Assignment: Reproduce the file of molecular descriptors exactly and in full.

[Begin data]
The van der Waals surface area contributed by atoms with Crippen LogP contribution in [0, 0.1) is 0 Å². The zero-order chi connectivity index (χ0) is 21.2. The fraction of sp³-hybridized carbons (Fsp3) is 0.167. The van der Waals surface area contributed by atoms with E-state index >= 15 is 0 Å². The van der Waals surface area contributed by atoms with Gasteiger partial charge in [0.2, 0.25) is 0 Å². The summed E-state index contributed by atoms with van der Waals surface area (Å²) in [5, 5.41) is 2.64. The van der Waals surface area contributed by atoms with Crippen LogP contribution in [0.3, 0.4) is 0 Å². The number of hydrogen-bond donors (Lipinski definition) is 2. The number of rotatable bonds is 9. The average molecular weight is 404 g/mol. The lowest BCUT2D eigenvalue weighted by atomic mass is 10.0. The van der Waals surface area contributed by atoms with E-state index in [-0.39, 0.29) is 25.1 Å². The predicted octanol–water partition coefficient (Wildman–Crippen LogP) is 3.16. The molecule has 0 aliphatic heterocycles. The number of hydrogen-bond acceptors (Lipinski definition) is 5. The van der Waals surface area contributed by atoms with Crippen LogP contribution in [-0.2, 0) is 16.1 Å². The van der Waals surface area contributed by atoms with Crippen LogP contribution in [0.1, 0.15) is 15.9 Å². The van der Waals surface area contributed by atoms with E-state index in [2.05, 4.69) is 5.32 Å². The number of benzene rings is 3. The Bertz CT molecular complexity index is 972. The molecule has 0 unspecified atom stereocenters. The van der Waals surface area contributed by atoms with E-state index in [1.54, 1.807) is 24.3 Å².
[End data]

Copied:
The van der Waals surface area contributed by atoms with Crippen LogP contribution in [0, 0.1) is 0 Å². The zero-order chi connectivity index (χ0) is 21.2. The fraction of sp³-hybridized carbons (Fsp3) is 0.167. The van der Waals surface area contributed by atoms with E-state index >= 15 is 0 Å². The van der Waals surface area contributed by atoms with Gasteiger partial charge in [0.2, 0.25) is 0 Å². The summed E-state index contributed by atoms with van der Waals surface area (Å²) in [5, 5.41) is 2.64. The van der Waals surface area contributed by atoms with Crippen LogP contribution in [0.3, 0.4) is 0 Å². The number of hydrogen-bond donors (Lipinski definition) is 2. The number of rotatable bonds is 9. The average molecular weight is 404 g/mol. The lowest BCUT2D eigenvalue weighted by atomic mass is 10.0. The van der Waals surface area contributed by atoms with E-state index in [-0.39, 0.29) is 25.1 Å². The predicted octanol–water partition coefficient (Wildman–Crippen LogP) is 3.16. The molecule has 0 aliphatic heterocycles. The number of hydrogen-bond acceptors (Lipinski definition) is 5. The van der Waals surface area contributed by atoms with Crippen LogP contribution in [-0.2, 0) is 16.1 Å². The van der Waals surface area contributed by atoms with Crippen LogP contribution in [0.1, 0.15) is 15.9 Å². The van der Waals surface area contributed by atoms with E-state index in [2.05, 4.69) is 5.32 Å². The number of benzene rings is 3. The Bertz CT molecular complexity index is 972. The molecule has 0 unspecified atom stereocenters. The van der Waals surface area contributed by atoms with E-state index in [1.54, 1.807) is 24.3 Å².